Standards for composite IBCs.
The provisions in this section apply to composite IBCs intended to contain solids and liquids. To complete the marking codes listed below, the letter “Z” must be replaced by a capital letter in accordance with § 178.702(a)(2) to indicate the material used for the outer packaging. Composite IBC types are designated:
11HZ1 Composite IBCs with a rigid plastic inner receptacle for solids loaded or discharged by gravity.
11HZ2 Composite IBCs with a flexible plastic inner receptacle for solids loaded or discharged by gravity.
21HZ1 Composite IBCs with a rigid plastic inner receptacle for solids loaded or discharged under pressure.
21HZ2 Composite IBCs with a flexible plastic inner receptacle for solids loaded or discharged under pressure.
31HZ1 Composite IBCs with a rigid plastic inner receptacle for liquids.
31HZ2 Composite IBCs with a flexible plastic inner receptacle for liquids.
Definitions for composite IBC types:
A composite IBC is an IBC which consists of a rigid outer packaging enclosing a plastic inner receptacle together with any service or other structural equipment. The outer packaging of a composite IBC is designed to bear the entire stacking load. The inner receptacle and outer packaging form an integral packaging and are filled, stored, transported, and emptied as a unit.
The term plastic means polymeric materials (i.e., plastic or rubber).
A “rigid” inner receptacle is an inner receptacle which retains its general shape when empty without closures in place and without benefit of the outer casing. Any inner receptacle that is not “rigid” is considered to be “flexible.”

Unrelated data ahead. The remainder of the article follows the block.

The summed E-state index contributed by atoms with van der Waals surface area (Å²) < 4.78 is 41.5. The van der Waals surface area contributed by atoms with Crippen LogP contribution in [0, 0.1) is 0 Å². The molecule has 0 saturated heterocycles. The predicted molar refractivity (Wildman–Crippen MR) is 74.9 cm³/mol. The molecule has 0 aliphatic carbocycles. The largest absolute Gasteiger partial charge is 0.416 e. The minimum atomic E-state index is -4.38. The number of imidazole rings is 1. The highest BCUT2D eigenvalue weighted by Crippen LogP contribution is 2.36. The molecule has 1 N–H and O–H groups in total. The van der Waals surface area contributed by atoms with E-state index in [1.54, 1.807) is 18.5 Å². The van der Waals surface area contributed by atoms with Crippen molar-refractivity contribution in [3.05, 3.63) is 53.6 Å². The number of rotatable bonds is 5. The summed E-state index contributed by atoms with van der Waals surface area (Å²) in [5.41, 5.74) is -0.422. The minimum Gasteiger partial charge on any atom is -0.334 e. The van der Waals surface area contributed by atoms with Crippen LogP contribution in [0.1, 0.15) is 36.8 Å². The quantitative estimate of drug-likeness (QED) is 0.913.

Construction requirements for composite IBCs with plastic inner receptacles are as follows:
The outer packaging must consist of rigid material formed so as to protect the inner receptacle from physical damage during handling and transportation, but is not required to perform the secondary containment function. It includes the base pallet where appropriate. The inner receptacle is not intended to perform a containment function without the outer packaging.
A composite IBC with a fully enclosing outer packaging must be designed to permit assessment of the integrity of the inner container following the leakproofness and hydraulic tests. The outer packaging of 31HZ2 composite IBCs must enclose the inner receptacles on all sides.
The inner receptacle must be manufactured from plastic material of known specifications and be of a strength relative to its capacity and to the service it is required to perform. In addition to conformance with the requirements of § 173.24 of this subchapter, the material must be resistant to aging and to degradation caused by ultraviolet radiation. The inner receptacle of 31HZ2 composite IBCs must consist of at least three plies of film.
If necessary, protection against ultraviolet radiation must be provided by the addition of pigments or inhibitors such as carbon black. These additives must be compatible with the contents and remain effective throughout the life of the inner receptacle. Where use is made of carbon black, pigments, or inhibitors, other than those used in the manufacture of the tested design type, retesting may be omitted if the carbon black content, the pigment content, or the inhibitor content do not adversely affect the physical properties of the material of construction.
Additives may be included in the composition of the plastic material of the inner receptacle to improve resistance to aging, provided they do not adversely affect the physical or chemical properties of the material.
No used material other than production residues or regrind from the same manufacturing process may be used in the manufacture of inner receptacles.
Composite IBCs intended for the transportation of liquids must be capable of releasing a sufficient amount of vapor to prevent the body of the IBC from rupturing if it is subjected to an internal pressure in excess of that for which it was hydraulically tested. This may be achieved by spring-loaded or non-reclosing pressure relief devices or by other means of construction.